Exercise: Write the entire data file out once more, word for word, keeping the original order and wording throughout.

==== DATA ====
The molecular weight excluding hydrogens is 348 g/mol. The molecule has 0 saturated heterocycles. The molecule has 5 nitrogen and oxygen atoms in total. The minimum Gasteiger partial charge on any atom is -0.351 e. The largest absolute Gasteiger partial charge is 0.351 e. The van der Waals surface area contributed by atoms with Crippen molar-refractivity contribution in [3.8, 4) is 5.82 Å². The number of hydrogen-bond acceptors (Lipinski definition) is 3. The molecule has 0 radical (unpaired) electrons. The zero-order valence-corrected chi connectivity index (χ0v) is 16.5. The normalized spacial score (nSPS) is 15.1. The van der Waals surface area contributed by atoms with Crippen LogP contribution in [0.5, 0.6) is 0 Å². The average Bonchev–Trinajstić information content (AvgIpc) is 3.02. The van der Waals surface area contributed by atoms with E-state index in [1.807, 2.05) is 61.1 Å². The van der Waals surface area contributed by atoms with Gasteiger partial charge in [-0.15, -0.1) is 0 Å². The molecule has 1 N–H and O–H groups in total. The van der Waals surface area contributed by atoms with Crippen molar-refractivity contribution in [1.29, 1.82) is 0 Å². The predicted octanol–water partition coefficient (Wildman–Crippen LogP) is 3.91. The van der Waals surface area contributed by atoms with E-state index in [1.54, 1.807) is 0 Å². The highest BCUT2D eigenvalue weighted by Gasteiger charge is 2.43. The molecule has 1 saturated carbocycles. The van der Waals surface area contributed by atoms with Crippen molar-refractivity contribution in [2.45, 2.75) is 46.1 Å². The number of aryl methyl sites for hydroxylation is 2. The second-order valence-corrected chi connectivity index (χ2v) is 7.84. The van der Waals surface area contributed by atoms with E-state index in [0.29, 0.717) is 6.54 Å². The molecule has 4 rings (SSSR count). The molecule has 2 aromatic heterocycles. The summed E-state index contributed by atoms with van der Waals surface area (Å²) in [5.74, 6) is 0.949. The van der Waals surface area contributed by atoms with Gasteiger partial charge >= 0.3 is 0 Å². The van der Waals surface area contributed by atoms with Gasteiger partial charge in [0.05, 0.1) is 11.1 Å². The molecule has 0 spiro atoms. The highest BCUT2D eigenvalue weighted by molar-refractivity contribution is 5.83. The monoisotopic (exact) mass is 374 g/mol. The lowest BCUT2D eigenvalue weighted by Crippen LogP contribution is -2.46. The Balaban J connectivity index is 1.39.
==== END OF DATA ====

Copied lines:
The molecular weight excluding hydrogens is 348 g/mol. The molecule has 0 saturated heterocycles. The molecule has 5 nitrogen and oxygen atoms in total. The minimum Gasteiger partial charge on any atom is -0.351 e. The largest absolute Gasteiger partial charge is 0.351 e. The van der Waals surface area contributed by atoms with Crippen molar-refractivity contribution in [3.8, 4) is 5.82 Å². The number of hydrogen-bond acceptors (Lipinski definition) is 3. The molecule has 0 radical (unpaired) electrons. The zero-order valence-corrected chi connectivity index (χ0v) is 16.5. The normalized spacial score (nSPS) is 15.1. The van der Waals surface area contributed by atoms with Crippen LogP contribution in [0.5, 0.6) is 0 Å². The average Bonchev–Trinajstić information content (AvgIpc) is 3.02. The van der Waals surface area contributed by atoms with E-state index in [1.807, 2.05) is 61.1 Å². The van der Waals surface area contributed by atoms with Gasteiger partial charge in [-0.15, -0.1) is 0 Å². The molecule has 1 N–H and O–H groups in total. The van der Waals surface area contributed by atoms with Crippen molar-refractivity contribution in [1.29, 1.82) is 0 Å². The predicted octanol–water partition coefficient (Wildman–Crippen LogP) is 3.91. The van der Waals surface area contributed by atoms with E-state index in [1.54, 1.807) is 0 Å². The highest BCUT2D eigenvalue weighted by Gasteiger charge is 2.43. The molecule has 1 saturated carbocycles. The van der Waals surface area contributed by atoms with Crippen molar-refractivity contribution in [2.45, 2.75) is 46.1 Å². The number of aryl methyl sites for hydroxylation is 2. The second-order valence-corrected chi connectivity index (χ2v) is 7.84. The van der Waals surface area contributed by atoms with E-state index in [0.29, 0.717) is 6.54 Å². The molecule has 4 rings (SSSR count). The molecule has 2 aromatic heterocycles. The summed E-state index contributed by atoms with van der Waals surface area (Å²) in [5.74, 6) is 0.949. The van der Waals surface area contributed by atoms with Gasteiger partial charge >= 0.3 is 0 Å². The van der Waals surface area contributed by atoms with Gasteiger partial charge in [0.05, 0.1) is 11.1 Å². The molecule has 0 spiro atoms. The highest BCUT2D eigenvalue weighted by molar-refractivity contribution is 5.83. The monoisotopic (exact) mass is 374 g/mol. The lowest BCUT2D eigenvalue weighted by Crippen LogP contribution is -2.46. The Balaban J connectivity index is 1.39.